# Time reversibility

(Redirected from Reversible dynamics)

A mathematical or physical process is time-reversible if the dynamics of the process remain well-defined when the sequence of time-states is reversed.

A deterministic process is time-reversible if the time-reversed process satisfies the same dynamic equations as the original process; in other words, the equations are invariant or symmetrical under a change in the sign of time. A stochastic process is reversible if the statistical properties of the process are the same as the statistical properties for time-reversed data from the same process.

## Mathematics

In mathematics, a dynamical system is time-reversible if the forward evolution is one-to-one, so that for every state there exists a transformation (an involution) π which gives a one-to-one mapping between the time-reversed evolution of any one state and the forward-time evolution of another corresponding state, given by the operator equation:

${\displaystyle U_{-t}=\pi \,U_{t}\,\pi }$

Any time-independent structures (e.g. critical points or attractors) which the dynamics give rise to must therefore either be self-symmetrical or have symmetrical images under the involution π.

## Physics

In physics, the laws of motion of classical mechanics exhibit time reversibility, as long as the operator π reverses the conjugate momenta of all the particles of the system, i.e. ${\displaystyle \mathbf {p} \rightarrow \mathbf {-p} }$ (T-symmetry).

In quantum mechanical systems, however, the weak nuclear force is not invariant under T-symmetry alone; if weak interactions are present reversible dynamics are still possible, but only if the operator π also reverses the signs of all the charges and the parity of the spatial co-ordinates (C-symmetry and P-symmetry). This reversibility of several linked properties is known as CPT symmetry.

Thermodynamic processes can be reversible or irreversible, depending on the change in entropy during the process.

## Stochastic processes

A stochastic process is time-reversible if the joint probabilities of the forward and reverse state sequences are the same for all sets of time increments { τs }, for s = 1, ..., k for any k:[1]

${\displaystyle p(x_{t},x_{t+\tau _{1}},x_{t+\tau _{2}},\ldots ,x_{t+\tau _{k}})=p(x_{t'},x_{t'-\tau _{1}},x_{t'-\tau _{2}},\ldots ,x_{t'-\tau _{k}})}$

A univariate stationary Gaussian process is time-reversible. Markov processes can only be reversible if their stationary distributions have the property of detailed balance:

${\displaystyle p(x_{t}=i,x_{t+1}=j)=\,p(x_{t}=j,x_{t+1}=i)}$

Kolmogorov's criterion defines the condition for a Markov chain or continuous-time Markov chain to be time-reversible.

Time reversal of numerous classes of stochastic processes has been studied, including Lévy processes,[2] stochastic networks (Kelly's lemma),[3] birth and death processes,[4] Markov chains,[5] and piecewise deterministic Markov processes.[6]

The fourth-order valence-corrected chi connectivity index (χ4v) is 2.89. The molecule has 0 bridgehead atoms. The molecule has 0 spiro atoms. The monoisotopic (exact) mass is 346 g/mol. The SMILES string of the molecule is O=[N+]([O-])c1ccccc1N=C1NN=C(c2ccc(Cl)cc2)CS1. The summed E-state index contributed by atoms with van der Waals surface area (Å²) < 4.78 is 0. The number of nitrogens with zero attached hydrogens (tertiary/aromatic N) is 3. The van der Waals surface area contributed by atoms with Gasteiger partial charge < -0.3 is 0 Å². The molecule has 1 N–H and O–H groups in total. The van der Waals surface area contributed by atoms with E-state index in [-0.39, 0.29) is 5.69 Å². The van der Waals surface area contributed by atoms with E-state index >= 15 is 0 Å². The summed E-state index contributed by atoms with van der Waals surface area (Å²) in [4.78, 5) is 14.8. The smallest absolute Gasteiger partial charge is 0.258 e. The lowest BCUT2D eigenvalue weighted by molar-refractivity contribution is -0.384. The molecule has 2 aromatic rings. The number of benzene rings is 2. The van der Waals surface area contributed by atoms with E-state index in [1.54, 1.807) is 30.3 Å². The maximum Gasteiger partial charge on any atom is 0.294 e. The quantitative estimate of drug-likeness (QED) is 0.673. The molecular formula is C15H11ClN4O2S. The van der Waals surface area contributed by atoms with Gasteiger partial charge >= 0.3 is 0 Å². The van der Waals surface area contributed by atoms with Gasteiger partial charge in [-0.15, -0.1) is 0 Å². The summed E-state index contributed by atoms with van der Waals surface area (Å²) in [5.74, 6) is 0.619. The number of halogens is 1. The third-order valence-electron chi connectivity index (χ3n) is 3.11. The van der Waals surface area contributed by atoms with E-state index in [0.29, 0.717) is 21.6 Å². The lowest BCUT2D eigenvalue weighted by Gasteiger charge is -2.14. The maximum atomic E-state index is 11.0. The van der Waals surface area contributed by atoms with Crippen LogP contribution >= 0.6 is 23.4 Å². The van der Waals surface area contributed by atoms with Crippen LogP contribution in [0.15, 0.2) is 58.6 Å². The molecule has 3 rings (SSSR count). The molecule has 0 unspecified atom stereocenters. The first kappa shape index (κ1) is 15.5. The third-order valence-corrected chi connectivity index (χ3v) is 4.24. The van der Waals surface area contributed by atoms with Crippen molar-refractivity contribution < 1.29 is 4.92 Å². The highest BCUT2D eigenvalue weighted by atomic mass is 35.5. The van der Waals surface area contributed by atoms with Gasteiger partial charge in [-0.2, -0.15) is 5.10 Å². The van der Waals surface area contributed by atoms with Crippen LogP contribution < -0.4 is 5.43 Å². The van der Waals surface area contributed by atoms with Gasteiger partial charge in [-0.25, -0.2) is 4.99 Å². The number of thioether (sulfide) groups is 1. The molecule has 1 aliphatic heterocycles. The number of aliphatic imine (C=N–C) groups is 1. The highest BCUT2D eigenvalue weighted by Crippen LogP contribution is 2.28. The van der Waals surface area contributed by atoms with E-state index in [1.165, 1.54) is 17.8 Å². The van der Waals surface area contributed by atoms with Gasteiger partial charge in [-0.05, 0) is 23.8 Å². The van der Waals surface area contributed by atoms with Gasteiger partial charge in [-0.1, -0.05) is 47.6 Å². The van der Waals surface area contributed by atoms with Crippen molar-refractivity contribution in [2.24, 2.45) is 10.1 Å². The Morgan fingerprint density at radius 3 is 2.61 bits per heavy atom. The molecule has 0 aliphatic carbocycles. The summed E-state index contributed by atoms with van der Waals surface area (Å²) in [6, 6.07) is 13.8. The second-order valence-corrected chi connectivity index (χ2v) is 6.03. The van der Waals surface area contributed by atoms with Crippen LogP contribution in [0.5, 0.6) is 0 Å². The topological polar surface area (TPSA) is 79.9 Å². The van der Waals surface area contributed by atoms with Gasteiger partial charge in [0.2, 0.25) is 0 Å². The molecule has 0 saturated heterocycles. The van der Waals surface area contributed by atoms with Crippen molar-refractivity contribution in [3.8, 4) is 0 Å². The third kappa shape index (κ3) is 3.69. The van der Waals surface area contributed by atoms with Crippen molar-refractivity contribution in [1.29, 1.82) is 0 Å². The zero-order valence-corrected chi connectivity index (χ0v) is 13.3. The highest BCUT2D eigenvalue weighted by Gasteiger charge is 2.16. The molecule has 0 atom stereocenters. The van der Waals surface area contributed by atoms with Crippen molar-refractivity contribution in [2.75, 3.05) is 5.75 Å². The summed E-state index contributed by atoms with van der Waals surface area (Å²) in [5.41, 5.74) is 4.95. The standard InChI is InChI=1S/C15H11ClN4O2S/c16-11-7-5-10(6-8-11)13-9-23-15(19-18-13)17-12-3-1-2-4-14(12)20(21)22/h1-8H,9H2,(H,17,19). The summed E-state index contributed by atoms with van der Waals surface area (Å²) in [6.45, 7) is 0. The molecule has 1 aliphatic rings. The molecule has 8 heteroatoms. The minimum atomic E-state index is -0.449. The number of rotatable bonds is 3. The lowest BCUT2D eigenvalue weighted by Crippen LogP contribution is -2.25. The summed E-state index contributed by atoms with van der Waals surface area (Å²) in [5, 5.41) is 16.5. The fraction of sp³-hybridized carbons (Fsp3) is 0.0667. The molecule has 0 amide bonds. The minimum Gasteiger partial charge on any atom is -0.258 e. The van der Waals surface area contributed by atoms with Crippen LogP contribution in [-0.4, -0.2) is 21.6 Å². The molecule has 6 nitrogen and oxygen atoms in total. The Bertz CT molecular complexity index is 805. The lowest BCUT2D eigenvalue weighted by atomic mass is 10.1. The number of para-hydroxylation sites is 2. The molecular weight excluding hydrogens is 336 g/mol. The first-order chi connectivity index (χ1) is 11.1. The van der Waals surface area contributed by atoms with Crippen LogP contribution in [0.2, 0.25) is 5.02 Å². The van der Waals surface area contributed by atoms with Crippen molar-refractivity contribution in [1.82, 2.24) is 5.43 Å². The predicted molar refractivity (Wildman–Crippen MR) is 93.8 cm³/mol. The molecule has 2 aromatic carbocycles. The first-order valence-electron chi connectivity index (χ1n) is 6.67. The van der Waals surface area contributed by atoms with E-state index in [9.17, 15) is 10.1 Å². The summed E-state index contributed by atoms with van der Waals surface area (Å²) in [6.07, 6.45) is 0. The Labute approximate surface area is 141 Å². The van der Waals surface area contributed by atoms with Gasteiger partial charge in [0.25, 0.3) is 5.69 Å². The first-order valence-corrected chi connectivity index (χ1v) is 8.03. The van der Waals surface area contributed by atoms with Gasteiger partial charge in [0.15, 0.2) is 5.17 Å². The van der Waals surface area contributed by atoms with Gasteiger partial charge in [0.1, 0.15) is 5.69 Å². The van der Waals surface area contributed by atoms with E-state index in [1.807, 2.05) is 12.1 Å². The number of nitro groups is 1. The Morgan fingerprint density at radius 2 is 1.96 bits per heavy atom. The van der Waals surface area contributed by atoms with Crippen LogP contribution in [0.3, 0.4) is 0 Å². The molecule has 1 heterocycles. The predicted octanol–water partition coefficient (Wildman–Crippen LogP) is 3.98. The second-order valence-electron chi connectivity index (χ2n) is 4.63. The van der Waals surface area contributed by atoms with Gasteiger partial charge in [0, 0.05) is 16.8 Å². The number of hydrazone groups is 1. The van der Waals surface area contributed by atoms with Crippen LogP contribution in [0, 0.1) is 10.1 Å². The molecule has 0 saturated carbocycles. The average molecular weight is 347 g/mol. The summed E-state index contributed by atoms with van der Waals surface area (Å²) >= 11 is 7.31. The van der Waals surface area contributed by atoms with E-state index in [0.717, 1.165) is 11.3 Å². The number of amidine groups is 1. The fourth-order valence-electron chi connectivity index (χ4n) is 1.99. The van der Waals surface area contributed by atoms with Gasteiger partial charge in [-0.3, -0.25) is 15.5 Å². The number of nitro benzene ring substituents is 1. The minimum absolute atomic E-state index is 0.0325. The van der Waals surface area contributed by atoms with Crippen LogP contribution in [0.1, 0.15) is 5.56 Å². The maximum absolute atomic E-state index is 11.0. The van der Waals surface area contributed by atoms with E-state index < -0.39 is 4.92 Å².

## Waves and optics

Time reversal method works based on the linear reciprocity of the wave equation, which states that the time reversed solution of a wave equation is also a solution to the wave equation since standard wave equations only contain even derivatives of the unknown variables.[7] Thus, the wave equation is symmetrical under time reversal, so the time reversal of any valid solution is also a solution. This means that a wave's path through space is valid when travelled in either direction.

Time reversal signal processing is a process in which this property is used to reverse a received signal; this signal is then re-emitted and a temporal compression occurs, resulting in a reverse of the initial excitation waveform being played at the initial source.

## Notes

1. ^ Tong (1990), Section 4.4
2. ^ Jacod, J.; Protter, P. (1988). "Time Reversal on Levy Processes". The Annals of Probability. 16 (2): 620. doi:10.1214/aop/1176991776. JSTOR 2243828.
3. ^ Kelly, F. P. (1976). "Networks of Queues". Advances in Applied Probability. 8 (2): 416–432. doi:10.2307/1425912. JSTOR 1425912.
4. ^ Tanaka, H. (1989). "Time Reversal of Random Walks in One-Dimension". Tokyo Journal of Mathematics. 12: 159–174. doi:10.3836/tjm/1270133555.
5. ^ Norris, J. R. (1998). Markov Chains. Cambridge University Press. ISBN 978-0521633963.
6. ^ Löpker, A.; Palmowski, Z. (2013). "On time reversal of piecewise deterministic Markov processes". Electronic Journal of Probability. 18. arXiv:1110.3813. doi:10.1214/EJP.v18-1958.
7. ^ Parvasi, Seyed Mohammad; Ho, Siu Chun Michael; Kong, Qingzhao; Mousavi, Reza; Song, Gangbing (19 July 2016). "Real time bolt preload monitoring using piezoceramic transducers and time reversal technique—a numerical study with experimental verification". Smart Materials and Structures. 25 (8): 085015. Bibcode:2016SMaS...25h5015P. doi:10.1088/0964-1726/25/8/085015. ISSN 0964-1726.

## References

• Isham, V. (1991) "Modelling stochastic phenomena". In: Stochastic Theory and Modelling, Hinkley, DV., Reid, N., Snell, E.J. (Eds). Chapman and Hall. ISBN 978-0-412-30590-0.
• Tong, H. (1990) Non-linear Time Series: A Dynamical System Approach. Oxford UP. ISBN 0-19-852300-9